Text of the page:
(Tickets 3s. to 10s. may be obtained from the Royal Albert Hall and the usual agents)
For the Younger Listeners
' Colin and the Five Adventures '
A serial play by Allan MacKinnon
1—' The World Beneath the Waves '
Produced by Kathleen Garscadden
The story of a little boy who picks up a shell on the shore, holds it to his ear, and hears a most important message.
5.30 ' Play Up '
A magazine programme about sports and games
This edition includes:
Five minutes with a coach
A report on the Pakistan tour
The history of Athletics
First Aid on the field
A guest celebrity
Introduced by Peter Cranmer
5.50 The week's programmes
For Children of Most Ages
' To See the Queen'
A serial story in seven episodes abridged from the book and told by the author, Ann Shead who writes on page 21
1—' The Trek is Planned '
5.15 For Older Children
* Captain Fortune *
A serial play by John Darran
6—' Full Ahead-Both'
Production by Lorraine Davies
Although Sian has now been rescued and tine diamonds recovered from the wreck of the S.S. Bragelza, a dangerous situation has developed for David Meredith and his friend. Just as David is being congratulated by them on 'his brilliant salvage work, Anna Svensen turns on the company and holds them up at the point of a gun while her confederates, Cotteir and her father Captain Svensen, board the Captain Fortune.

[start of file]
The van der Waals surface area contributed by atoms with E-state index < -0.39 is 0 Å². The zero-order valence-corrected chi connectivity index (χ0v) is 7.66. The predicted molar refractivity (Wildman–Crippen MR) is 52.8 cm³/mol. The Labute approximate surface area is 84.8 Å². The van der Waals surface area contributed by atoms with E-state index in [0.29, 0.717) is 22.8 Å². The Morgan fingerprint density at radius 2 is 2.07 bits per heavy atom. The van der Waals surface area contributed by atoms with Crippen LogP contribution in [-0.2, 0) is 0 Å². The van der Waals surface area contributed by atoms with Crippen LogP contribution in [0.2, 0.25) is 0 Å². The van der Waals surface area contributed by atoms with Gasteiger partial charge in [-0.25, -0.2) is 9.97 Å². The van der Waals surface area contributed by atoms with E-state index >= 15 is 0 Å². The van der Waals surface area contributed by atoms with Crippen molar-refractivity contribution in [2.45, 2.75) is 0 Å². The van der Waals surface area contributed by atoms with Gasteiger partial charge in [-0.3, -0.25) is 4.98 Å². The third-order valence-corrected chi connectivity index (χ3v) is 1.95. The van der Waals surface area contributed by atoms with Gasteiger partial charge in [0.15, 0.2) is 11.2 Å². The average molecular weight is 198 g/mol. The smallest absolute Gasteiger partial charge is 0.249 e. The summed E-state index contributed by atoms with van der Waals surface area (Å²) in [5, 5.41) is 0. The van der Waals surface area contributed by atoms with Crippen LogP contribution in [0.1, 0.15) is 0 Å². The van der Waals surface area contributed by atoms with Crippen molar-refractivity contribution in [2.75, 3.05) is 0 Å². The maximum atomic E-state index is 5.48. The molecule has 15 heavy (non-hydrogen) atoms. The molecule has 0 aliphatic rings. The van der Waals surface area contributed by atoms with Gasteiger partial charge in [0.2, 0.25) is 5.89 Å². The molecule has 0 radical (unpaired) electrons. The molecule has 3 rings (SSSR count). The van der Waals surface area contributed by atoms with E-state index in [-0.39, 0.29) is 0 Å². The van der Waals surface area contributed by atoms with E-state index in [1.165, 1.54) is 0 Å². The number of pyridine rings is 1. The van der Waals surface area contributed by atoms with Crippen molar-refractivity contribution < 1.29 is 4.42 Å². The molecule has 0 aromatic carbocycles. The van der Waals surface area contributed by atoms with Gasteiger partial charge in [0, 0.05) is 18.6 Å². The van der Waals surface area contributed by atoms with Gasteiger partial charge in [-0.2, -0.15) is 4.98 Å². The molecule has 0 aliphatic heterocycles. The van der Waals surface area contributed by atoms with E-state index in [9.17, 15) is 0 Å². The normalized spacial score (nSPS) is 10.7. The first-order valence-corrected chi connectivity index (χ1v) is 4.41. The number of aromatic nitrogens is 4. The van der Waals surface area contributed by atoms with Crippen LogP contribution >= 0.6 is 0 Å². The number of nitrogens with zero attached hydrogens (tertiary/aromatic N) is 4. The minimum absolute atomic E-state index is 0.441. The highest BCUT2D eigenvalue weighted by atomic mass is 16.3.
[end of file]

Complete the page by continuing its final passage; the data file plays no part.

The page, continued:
A series of six programmes about mental health, bringing from-the-spot evidence of how it concerns us
'To cure sometimes,
To relieve often,
To comfort always.'
— Edward L. Trudeau
2- Feeble Mind and Feeble Body
Neither Wembley nor Hampden Stadium is big enough to hold all the mental defectives registered and under supervision in the United Kingdom. Out of every eleven children born, one is educationally sub-normal.
The programme is concerned with the difference between mental illness and mental deficiency; the fallacy that feeble-mindedness must be inherited; and methods of care. It also touches on problems of maintaining mental health in old people.
Narrator. James McKechnie
Script by J. S. Campbell
If you have questions on these subjects, please write to ' Mental Health,' Broadcasting House, Queen Margaret Drive, Glasgow, W.2. A panel of specialists will deal with points raised by correspondents in the final programme of the series on Tuesday, June 4.
For Children of all Ages
' The Borrowers Afield' by Mary Norton abridged as a serial story in twelve instalments by Honor Wyatt and told by Jo
11 —' Fortune Favours the Brave '
5.15 For Children of Most Ages